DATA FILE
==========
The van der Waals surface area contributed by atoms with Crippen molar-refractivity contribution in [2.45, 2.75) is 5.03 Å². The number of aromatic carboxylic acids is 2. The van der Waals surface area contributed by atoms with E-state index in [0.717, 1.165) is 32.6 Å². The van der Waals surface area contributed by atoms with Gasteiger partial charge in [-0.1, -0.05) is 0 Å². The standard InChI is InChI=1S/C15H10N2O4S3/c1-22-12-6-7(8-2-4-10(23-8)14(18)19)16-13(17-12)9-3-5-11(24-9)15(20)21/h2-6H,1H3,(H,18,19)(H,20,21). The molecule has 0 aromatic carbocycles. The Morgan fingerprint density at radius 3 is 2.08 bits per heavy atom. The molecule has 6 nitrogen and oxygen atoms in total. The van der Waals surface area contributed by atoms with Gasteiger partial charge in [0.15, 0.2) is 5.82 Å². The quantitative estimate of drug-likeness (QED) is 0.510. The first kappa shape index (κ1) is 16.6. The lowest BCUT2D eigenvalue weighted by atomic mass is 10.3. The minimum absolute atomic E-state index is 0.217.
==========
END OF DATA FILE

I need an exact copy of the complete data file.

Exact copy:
The van der Waals surface area contributed by atoms with Crippen molar-refractivity contribution in [2.45, 2.75) is 5.03 Å². The number of aromatic carboxylic acids is 2. The van der Waals surface area contributed by atoms with E-state index in [0.717, 1.165) is 32.6 Å². The van der Waals surface area contributed by atoms with Gasteiger partial charge in [-0.1, -0.05) is 0 Å². The standard InChI is InChI=1S/C15H10N2O4S3/c1-22-12-6-7(8-2-4-10(23-8)14(18)19)16-13(17-12)9-3-5-11(24-9)15(20)21/h2-6H,1H3,(H,18,19)(H,20,21). The molecule has 0 aromatic carbocycles. The Morgan fingerprint density at radius 3 is 2.08 bits per heavy atom. The molecule has 6 nitrogen and oxygen atoms in total. The van der Waals surface area contributed by atoms with Gasteiger partial charge in [0.15, 0.2) is 5.82 Å². The quantitative estimate of drug-likeness (QED) is 0.510. The first kappa shape index (κ1) is 16.6. The lowest BCUT2D eigenvalue weighted by atomic mass is 10.3. The minimum absolute atomic E-state index is 0.217.